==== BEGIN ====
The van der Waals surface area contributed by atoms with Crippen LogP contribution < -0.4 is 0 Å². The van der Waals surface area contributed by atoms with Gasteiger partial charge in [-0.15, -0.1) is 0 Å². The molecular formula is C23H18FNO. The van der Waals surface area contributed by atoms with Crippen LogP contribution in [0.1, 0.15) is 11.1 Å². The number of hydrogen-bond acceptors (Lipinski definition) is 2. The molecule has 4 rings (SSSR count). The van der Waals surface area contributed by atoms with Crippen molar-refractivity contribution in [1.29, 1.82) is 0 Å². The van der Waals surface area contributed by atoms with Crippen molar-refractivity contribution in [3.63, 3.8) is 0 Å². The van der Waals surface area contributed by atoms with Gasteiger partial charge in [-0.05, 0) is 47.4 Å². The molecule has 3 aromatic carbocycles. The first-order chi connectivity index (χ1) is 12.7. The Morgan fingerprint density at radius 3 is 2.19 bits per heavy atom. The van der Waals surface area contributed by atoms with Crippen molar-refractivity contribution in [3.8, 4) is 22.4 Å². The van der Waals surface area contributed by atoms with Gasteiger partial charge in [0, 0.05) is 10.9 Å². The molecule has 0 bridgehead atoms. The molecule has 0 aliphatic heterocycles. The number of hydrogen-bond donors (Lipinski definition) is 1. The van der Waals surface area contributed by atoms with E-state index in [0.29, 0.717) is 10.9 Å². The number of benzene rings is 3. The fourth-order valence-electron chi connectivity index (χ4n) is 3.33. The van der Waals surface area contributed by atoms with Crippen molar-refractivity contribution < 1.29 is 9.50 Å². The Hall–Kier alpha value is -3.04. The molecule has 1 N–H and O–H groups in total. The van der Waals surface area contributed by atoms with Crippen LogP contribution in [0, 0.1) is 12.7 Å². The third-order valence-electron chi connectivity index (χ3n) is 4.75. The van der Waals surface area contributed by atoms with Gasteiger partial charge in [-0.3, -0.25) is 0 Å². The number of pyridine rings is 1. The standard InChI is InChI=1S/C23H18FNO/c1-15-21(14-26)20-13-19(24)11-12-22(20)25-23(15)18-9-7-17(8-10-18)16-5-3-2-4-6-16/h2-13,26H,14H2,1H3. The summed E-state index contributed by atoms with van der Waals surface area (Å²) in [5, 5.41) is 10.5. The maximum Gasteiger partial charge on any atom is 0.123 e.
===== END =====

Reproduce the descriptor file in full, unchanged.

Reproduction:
The van der Waals surface area contributed by atoms with Crippen LogP contribution < -0.4 is 0 Å². The van der Waals surface area contributed by atoms with Gasteiger partial charge in [-0.15, -0.1) is 0 Å². The molecular formula is C23H18FNO. The van der Waals surface area contributed by atoms with Crippen LogP contribution in [0.1, 0.15) is 11.1 Å². The number of hydrogen-bond acceptors (Lipinski definition) is 2. The molecule has 4 rings (SSSR count). The van der Waals surface area contributed by atoms with Crippen molar-refractivity contribution in [1.29, 1.82) is 0 Å². The van der Waals surface area contributed by atoms with Crippen molar-refractivity contribution in [3.63, 3.8) is 0 Å². The van der Waals surface area contributed by atoms with Gasteiger partial charge in [-0.05, 0) is 47.4 Å². The molecule has 3 aromatic carbocycles. The first-order chi connectivity index (χ1) is 12.7. The Morgan fingerprint density at radius 3 is 2.19 bits per heavy atom. The van der Waals surface area contributed by atoms with Crippen molar-refractivity contribution in [3.8, 4) is 22.4 Å². The van der Waals surface area contributed by atoms with Gasteiger partial charge in [0, 0.05) is 10.9 Å². The molecule has 0 bridgehead atoms. The molecule has 0 aliphatic heterocycles. The number of hydrogen-bond donors (Lipinski definition) is 1. The van der Waals surface area contributed by atoms with E-state index in [0.29, 0.717) is 10.9 Å². The number of benzene rings is 3. The fourth-order valence-electron chi connectivity index (χ4n) is 3.33. The van der Waals surface area contributed by atoms with Crippen molar-refractivity contribution < 1.29 is 9.50 Å². The Hall–Kier alpha value is -3.04. The molecule has 1 N–H and O–H groups in total. The van der Waals surface area contributed by atoms with Crippen LogP contribution in [0, 0.1) is 12.7 Å². The third-order valence-electron chi connectivity index (χ3n) is 4.75. The van der Waals surface area contributed by atoms with Gasteiger partial charge in [-0.3, -0.25) is 0 Å². The number of pyridine rings is 1. The standard InChI is InChI=1S/C23H18FNO/c1-15-21(14-26)20-13-19(24)11-12-22(20)25-23(15)18-9-7-17(8-10-18)16-5-3-2-4-6-16/h2-13,26H,14H2,1H3. The summed E-state index contributed by atoms with van der Waals surface area (Å²) in [5, 5.41) is 10.5. The maximum Gasteiger partial charge on any atom is 0.123 e.